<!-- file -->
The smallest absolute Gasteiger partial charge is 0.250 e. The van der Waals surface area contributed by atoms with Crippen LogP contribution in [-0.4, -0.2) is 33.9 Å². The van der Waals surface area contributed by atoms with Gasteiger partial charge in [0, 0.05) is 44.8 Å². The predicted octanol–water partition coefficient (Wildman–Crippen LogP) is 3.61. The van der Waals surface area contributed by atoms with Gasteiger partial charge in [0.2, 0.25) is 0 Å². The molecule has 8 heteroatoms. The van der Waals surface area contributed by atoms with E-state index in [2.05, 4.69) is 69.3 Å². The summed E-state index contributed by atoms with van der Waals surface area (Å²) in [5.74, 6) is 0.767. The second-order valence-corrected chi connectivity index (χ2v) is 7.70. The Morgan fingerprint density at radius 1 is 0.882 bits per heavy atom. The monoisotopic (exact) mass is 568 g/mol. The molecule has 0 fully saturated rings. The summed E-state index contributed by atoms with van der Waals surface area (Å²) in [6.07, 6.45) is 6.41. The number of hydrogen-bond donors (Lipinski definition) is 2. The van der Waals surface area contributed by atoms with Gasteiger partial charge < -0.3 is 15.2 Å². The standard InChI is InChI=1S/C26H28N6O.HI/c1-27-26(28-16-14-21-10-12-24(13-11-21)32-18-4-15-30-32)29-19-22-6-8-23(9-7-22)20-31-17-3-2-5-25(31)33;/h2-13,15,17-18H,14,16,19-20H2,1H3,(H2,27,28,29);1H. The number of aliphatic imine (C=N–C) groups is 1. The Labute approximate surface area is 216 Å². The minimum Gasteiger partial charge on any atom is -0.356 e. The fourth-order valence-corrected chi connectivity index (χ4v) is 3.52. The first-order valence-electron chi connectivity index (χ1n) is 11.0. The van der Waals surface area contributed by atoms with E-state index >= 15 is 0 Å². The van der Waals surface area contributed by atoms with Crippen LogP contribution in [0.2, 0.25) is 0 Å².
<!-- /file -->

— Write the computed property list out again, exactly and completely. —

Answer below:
The smallest absolute Gasteiger partial charge is 0.250 e. The van der Waals surface area contributed by atoms with Crippen LogP contribution in [-0.4, -0.2) is 33.9 Å². The van der Waals surface area contributed by atoms with Gasteiger partial charge in [0, 0.05) is 44.8 Å². The predicted octanol–water partition coefficient (Wildman–Crippen LogP) is 3.61. The van der Waals surface area contributed by atoms with Gasteiger partial charge in [0.2, 0.25) is 0 Å². The molecule has 8 heteroatoms. The van der Waals surface area contributed by atoms with E-state index in [2.05, 4.69) is 69.3 Å². The summed E-state index contributed by atoms with van der Waals surface area (Å²) in [5.74, 6) is 0.767. The second-order valence-corrected chi connectivity index (χ2v) is 7.70. The Morgan fingerprint density at radius 1 is 0.882 bits per heavy atom. The monoisotopic (exact) mass is 568 g/mol. The molecule has 0 fully saturated rings. The summed E-state index contributed by atoms with van der Waals surface area (Å²) in [6.07, 6.45) is 6.41. The number of hydrogen-bond donors (Lipinski definition) is 2. The van der Waals surface area contributed by atoms with Gasteiger partial charge < -0.3 is 15.2 Å². The standard InChI is InChI=1S/C26H28N6O.HI/c1-27-26(28-16-14-21-10-12-24(13-11-21)32-18-4-15-30-32)29-19-22-6-8-23(9-7-22)20-31-17-3-2-5-25(31)33;/h2-13,15,17-18H,14,16,19-20H2,1H3,(H2,27,28,29);1H. The number of aliphatic imine (C=N–C) groups is 1. The Labute approximate surface area is 216 Å². The minimum Gasteiger partial charge on any atom is -0.356 e. The fourth-order valence-corrected chi connectivity index (χ4v) is 3.52. The first-order valence-electron chi connectivity index (χ1n) is 11.0. The van der Waals surface area contributed by atoms with E-state index >= 15 is 0 Å². The van der Waals surface area contributed by atoms with Crippen LogP contribution in [0.2, 0.25) is 0 Å².